Friday, 28 September 2012

Richard Hawley at the O2 Academy, Newcastle – 27/9/12 – A Review

Hawley churns out his classic crooner ballads from his last four LPs interspersed with plenty of towering guitar moments.

The beautifully husky, Irish voice of Lisa Hannigan – formerly Damien Rice’s backing vocalist – provided a great to start the evening. For quite a minimal outfit that consisted solely of percussion, ukulele, guitar and vocals, the trio produced a sound, that at times, belied their numbers. The harmonies between Hannigan and her accompanying guitarist, whose voice in its own right was excellent, were wonderful and produced some touching moments. At other times, the effortless speed at which the ukulele strings were plucked were a joy to behold and this was most noticeable on their penultimate track, Knots. Theirs was a warm performance in which the players’ personalities were heaped generously on the audience who in turn received them very warmly.

As my fellow gig-goer for the evening mentioned to me as the venue started to fill up, a Hawley gig is definitely an occasion at which it is not considered poor form to be sporting a “proper” beard; upon the evidence of the light bouncing off bald patches and the ‘hi-vis’ reflective strips that line cagoule jackets, this assertion would appear to have been validated. Seemingly in recognition of his core audience demographic, Hawley chose to toast the crowd with a fine glass of claret and grumbled archaically about the decline of the 7” single and the rise of mp3 downloads which he described in his traditional Sheffield twang as akin to “buying a bucket of steam!” Give over and put yer slippers on, Richard.

Gig demographics aside for the moment, Hawley began with the title track from his most recent album, Standing at the Sky’s Edge before playing a selection from his last four albums. Hawley graced the stage with his mandatory humour and delivery of wicked sarcasm. The latter could be exemplified no better than when he barked: “you must be rich up here....because you can afford to talk through this concert,” when addressing the audience at the back of the venue - a strange mixture of awkward and hearty laughter spread around the venue. Other highlights included telling us how an episode of kite-flying with his son inspired him to write Don’t Stare at the Sun: pretty mundane, except that he was off his face on acid.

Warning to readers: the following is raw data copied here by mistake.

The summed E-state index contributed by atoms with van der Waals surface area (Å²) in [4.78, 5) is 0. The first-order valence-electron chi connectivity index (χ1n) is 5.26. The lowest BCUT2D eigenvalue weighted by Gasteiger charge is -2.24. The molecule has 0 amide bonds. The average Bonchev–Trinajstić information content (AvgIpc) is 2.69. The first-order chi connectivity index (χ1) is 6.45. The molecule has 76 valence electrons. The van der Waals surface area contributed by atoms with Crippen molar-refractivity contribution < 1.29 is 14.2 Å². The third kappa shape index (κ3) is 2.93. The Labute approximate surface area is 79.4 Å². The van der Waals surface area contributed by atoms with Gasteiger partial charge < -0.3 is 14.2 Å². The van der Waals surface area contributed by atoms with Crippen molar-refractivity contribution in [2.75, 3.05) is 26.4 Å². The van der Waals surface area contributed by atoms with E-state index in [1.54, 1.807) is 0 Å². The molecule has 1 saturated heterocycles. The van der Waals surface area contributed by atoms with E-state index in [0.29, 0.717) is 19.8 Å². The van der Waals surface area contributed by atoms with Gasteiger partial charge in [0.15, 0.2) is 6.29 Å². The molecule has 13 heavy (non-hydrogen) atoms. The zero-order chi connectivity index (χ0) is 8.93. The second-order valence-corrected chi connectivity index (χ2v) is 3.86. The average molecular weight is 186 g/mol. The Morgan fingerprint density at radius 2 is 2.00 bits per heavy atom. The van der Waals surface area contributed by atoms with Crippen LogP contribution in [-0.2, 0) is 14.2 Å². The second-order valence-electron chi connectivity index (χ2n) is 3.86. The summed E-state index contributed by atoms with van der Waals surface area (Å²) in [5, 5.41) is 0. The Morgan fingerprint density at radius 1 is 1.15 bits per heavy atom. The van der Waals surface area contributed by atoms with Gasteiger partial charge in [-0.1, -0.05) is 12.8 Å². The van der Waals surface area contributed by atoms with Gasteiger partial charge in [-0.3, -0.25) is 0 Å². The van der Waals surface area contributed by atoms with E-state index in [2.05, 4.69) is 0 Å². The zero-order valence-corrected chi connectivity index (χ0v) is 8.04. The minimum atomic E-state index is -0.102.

Midway through the set, the massive Leave Your Body Behind You had enough energy to get many a reserved head nod and possibly even a vigorous foot-tap (me included) going. This really was the highlight of the gig and reached a musical climax that I don’t think was ever exceeded after this point. The strong pulsing drums were mirrored by lead guitar at the start before Hawley, with his great technical proficiency, floated above all this as the song built and built. You could sense before it came: cutting loose into an enthralling extended guitar solo; Hawley was in his element.

In many ways, the highlights of the set were the tracks from Standing at the Sky’s Edge; an album where Hawley has veered away from the ballads that have perhaps exemplified his previous 3 albums (Truelove’s Gutter, Lady’s Bridge & Coles Corner) instead targeting atmosphere, reverb and of course, perhaps his greatest strength as a musician: his outstanding ability as a guitar player. There were moments in the long, protracted codas in which the sound reminded me of the Verve’s Catching the Butterfly and their A Northern Soul years in the mid-nineties – to me, no bad thing.

This is all well and good but I was still left at the end with a mild sense of dissatisfaction because, despite these punches of towering guitar brilliance, the set was padded with Hawley’s seemingly ubiquitous ballads. Disappointingly, from a personal perspective, the Coles Corner-esque crooning that won him so much critical acclaim simply failed to seduce me in a live setting. It all merged into one long and tedious waltz that dragged and never deviated from either 3/4 or 12/8; it was all rather predictable and washed over me. You could see even the lead guitarist getting a little bored in a particularly indulgent rendition of Remorse Code  as the set was drawing to a close.

In all honesty, despite the good moments it was a just-above-average and overall quite dated performance; if the slow ballads do it for you then I could see people really enjoying the gig, and this was clearly the case for quite a number of people present.